At the dawn of the industrial revolution, people began to burn these fossil fuels in massive quantities to power factories, heat homes and transport fuel. This burning, in turn, added huge volumes of carbon dioxide to the atmosphere. As populations and industrialized economies have grown over the past two and a half centuries, emissions of carbon dioxide and other greenhouse gases have increased exponentially.
World leaders are slowly waking up to the growing threat of runaway carbon emissions. But the response so far has been disproportionate to the scale of the problem. Since the first major climate gathering was convened in Geneva, Switzerland, in 1979, the concentration of atmospheric carbon increased by nearly 25%. The Kyoto Protocol, adopted in 1997 and signed by more than 150 countries, was a historic treaty, which required developed countries to reduce their emissions by around 5% compared to 1990 levels. It also provided a framework to monitor these reductions. One of the main flaws of the Kyoto Protocol, however, is that it did not oblige developing countries, including China and India, two of the biggest carbon emitters, to participate.
The 2015 Paris climate agreement is the most ambitious global climate agreement to date. It requires all signatories (including China and India) to set national targets aimed at preventing the global average temperature from rising 1.5 degrees Celsius above pre-industrial levels. The Paris Agreement also sets out a path to global carbon neutrality by the second half of the century.
The Kyoto and Paris prescriptions have stimulated political action. Last year, the European Union passed a law requiring member countries to collectively reduce their emissions by 55% below 1990 levels by 2030. Last spring, the Biden administration announced its goal of halving US emissions by the end of the decade.
A boost for action
But these efforts have often been thwarted by political leaders and parties with close ties to the fossil fuel industry. In 2017, for example, the Trump administration announced it was withdrawing from the Paris Agreement, citing an unfair burden on US manufacturing companies; this withdrawal officially took effect in 2020. On his first day in office, President Joe Biden announced that the United States would rejoin the agreement. And in August, Democrats finally pushed through landmark climate legislation under the Inflation Reduction Act which experts say will go a long way in helping the United States meet Biden’s 2030 emissions target.
Meanwhile, the leaders of African countries appear to be poised to push for more fossil fuel investment in their continent, which has large oil reserves waiting to be tapped, and they could find customers. desirous among the developed countries, according to Guardian. Tapping into these vast reserves would be disastrous for meeting global climate goals.
As the political tides shift in various directions, renewable and carbon-free energy sources such as wind and solar have grown steadily, accounting for more than a quarter of the total global energy mix, according to the International Energy Agency. In the United States, renewable energies are 20% of the “utility-scale generation.” But of that total, about a third comes from hydroelectricity, which, although carbon neutral, is environmentally problematic because it involves the construction of dams and the diversion of rivers.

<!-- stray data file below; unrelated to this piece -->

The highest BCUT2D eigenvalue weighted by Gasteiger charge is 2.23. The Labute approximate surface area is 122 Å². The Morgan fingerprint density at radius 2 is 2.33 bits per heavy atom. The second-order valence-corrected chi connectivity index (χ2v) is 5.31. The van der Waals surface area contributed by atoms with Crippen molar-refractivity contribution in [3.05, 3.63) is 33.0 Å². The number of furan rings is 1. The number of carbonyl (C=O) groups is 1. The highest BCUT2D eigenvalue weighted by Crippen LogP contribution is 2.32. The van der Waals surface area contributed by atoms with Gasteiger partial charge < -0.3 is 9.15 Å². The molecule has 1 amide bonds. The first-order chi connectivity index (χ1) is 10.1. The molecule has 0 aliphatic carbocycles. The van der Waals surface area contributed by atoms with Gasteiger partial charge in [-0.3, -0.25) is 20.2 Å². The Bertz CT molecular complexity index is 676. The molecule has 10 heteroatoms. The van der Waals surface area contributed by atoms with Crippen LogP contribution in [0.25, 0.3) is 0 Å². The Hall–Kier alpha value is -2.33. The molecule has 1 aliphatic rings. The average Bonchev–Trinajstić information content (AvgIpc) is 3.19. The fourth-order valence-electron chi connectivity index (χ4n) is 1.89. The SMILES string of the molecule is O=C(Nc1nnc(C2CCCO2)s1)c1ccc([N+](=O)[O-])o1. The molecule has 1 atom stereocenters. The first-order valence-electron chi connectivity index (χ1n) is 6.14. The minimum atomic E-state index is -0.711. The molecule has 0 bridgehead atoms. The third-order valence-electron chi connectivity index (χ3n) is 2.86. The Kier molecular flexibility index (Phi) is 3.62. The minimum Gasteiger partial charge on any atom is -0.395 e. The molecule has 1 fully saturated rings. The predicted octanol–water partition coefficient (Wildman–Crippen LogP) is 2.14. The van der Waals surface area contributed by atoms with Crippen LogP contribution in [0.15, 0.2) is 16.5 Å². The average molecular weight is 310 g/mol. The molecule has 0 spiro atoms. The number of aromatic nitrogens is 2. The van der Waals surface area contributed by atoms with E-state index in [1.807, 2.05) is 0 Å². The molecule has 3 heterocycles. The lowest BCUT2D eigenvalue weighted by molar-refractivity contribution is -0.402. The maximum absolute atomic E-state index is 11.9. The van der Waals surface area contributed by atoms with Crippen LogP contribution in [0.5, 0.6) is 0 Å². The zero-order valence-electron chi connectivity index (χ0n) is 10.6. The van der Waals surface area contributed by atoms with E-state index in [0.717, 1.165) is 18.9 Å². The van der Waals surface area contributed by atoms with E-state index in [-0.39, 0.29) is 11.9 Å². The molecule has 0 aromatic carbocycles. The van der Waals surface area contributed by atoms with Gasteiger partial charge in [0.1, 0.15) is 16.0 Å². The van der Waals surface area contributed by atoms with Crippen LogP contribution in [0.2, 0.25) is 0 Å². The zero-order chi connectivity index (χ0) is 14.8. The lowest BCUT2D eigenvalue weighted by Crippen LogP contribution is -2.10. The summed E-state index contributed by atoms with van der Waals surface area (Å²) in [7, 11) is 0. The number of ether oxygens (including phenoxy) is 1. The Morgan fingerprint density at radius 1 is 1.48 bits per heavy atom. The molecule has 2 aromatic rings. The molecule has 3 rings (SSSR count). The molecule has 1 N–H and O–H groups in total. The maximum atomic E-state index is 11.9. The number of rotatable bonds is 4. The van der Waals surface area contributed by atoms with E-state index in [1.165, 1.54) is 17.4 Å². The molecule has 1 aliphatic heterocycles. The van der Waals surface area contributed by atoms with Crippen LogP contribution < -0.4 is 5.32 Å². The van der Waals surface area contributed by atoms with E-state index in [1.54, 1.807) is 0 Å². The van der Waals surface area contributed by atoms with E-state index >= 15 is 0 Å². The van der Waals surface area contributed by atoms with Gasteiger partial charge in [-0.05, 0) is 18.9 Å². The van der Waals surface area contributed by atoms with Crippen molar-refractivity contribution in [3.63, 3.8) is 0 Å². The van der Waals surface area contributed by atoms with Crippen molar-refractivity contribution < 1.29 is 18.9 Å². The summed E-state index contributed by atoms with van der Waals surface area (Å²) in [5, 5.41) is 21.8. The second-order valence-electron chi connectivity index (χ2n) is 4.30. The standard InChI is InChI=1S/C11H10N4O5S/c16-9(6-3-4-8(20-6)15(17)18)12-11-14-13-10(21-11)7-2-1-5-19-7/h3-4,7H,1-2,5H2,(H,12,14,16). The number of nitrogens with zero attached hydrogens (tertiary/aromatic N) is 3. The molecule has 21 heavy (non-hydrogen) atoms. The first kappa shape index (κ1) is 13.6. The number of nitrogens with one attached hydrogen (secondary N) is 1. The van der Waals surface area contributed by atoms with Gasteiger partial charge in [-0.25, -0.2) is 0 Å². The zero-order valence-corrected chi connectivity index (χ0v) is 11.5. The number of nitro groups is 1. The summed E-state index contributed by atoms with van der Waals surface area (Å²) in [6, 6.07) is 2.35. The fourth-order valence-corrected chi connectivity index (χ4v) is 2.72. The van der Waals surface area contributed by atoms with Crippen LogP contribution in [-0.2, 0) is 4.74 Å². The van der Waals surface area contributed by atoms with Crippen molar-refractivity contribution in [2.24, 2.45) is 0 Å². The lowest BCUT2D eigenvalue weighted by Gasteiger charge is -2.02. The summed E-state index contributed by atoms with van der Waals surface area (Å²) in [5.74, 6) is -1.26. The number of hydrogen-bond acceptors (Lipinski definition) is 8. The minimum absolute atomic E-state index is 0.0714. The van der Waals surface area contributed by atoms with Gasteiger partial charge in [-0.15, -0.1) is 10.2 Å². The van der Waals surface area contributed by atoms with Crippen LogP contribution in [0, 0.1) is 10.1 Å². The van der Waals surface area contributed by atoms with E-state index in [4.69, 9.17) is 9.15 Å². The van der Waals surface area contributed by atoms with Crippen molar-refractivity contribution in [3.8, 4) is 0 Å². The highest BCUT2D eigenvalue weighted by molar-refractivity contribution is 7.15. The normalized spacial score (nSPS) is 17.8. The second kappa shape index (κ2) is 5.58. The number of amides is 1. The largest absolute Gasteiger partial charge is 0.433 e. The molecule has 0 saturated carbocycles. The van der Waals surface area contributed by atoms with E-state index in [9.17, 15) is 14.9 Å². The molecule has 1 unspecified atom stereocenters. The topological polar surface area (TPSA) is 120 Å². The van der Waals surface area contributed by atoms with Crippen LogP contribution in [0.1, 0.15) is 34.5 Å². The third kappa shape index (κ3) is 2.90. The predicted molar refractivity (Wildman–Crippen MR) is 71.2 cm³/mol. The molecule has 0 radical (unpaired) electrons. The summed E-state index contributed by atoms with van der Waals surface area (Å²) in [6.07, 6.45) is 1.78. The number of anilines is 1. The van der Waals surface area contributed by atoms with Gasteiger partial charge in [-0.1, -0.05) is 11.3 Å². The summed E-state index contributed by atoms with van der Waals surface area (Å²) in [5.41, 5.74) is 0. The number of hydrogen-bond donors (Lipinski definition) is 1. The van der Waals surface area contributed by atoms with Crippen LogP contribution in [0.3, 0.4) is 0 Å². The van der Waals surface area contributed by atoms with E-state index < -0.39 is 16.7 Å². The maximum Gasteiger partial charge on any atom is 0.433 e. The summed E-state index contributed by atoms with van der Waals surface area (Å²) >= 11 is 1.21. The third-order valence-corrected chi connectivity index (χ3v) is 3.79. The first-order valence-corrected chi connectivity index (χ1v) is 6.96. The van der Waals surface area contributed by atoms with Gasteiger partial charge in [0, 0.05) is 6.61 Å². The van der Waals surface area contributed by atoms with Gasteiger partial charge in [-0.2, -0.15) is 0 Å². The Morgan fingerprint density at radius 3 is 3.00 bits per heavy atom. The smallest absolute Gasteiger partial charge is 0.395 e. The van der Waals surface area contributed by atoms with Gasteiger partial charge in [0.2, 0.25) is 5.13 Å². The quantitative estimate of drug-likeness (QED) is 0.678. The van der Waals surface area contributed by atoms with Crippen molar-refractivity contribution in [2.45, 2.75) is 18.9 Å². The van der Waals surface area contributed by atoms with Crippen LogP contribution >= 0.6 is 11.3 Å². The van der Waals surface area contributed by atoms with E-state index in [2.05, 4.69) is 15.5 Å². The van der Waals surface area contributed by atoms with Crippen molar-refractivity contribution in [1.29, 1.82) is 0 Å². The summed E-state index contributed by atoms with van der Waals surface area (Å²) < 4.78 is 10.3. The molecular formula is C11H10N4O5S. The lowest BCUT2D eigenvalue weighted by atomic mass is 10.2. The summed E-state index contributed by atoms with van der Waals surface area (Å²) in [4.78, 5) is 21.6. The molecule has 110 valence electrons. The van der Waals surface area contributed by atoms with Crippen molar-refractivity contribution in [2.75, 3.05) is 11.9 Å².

In addition to renewable energy, some have promoted economic measures such as cap and trade or carbon offset systems instead of reducing their own emissions. Critics say these approaches are vulnerable to shoddy accounting and even outright fraud. Some promote a simpler (and transparent) carbon tax, in which polluters are required to pay a fixed charge based on the amount of carbon they emit.
Meanwhile, others are offering technical solutions such as direct air capture and storage, a process in which carbon is siphoned from the atmosphere and pumped into rock formations deep underground. Last fall, the world’s largest carbon dioxide removal plant was commissioned in Iceland. Known as the Orc, the facility, which costs around $10-15 million, is powered by a nearby geothermal power plant and is capable of capturing 4,000 metric tons of carbon per year – the same amount released in a year by around 800 cars – a tiny fraction of the more than 30 billion metric tons of carbon emitted globally in 2020.
A more drastic “geoengineering” scheme proposes seeding the ocean with fertilizers to stimulate the growth of photosynthetic plankton. These tiny organisms, in theory, could absorb large amounts of carbon dioxide from the atmosphere. Proponents also say the technique could help reduce the harmful effects of ocean acidification, also due to rising atmospheric carbon concentrations, which have damaged coral reefs and marine ecosystems around the world.
If the tools available are numerous, the effort must be rapid, coordinated and global if we hope to slow down the catastrophic warming of the planet. The climate crisis is this generation’s defining battle, and it’s a battle that must be won.
This article is part of a series on key topics of the climate crisis for time.com and CO2.com, a division of TIME that helps businesses reduce their impact on the planet. For more information, visit co2.com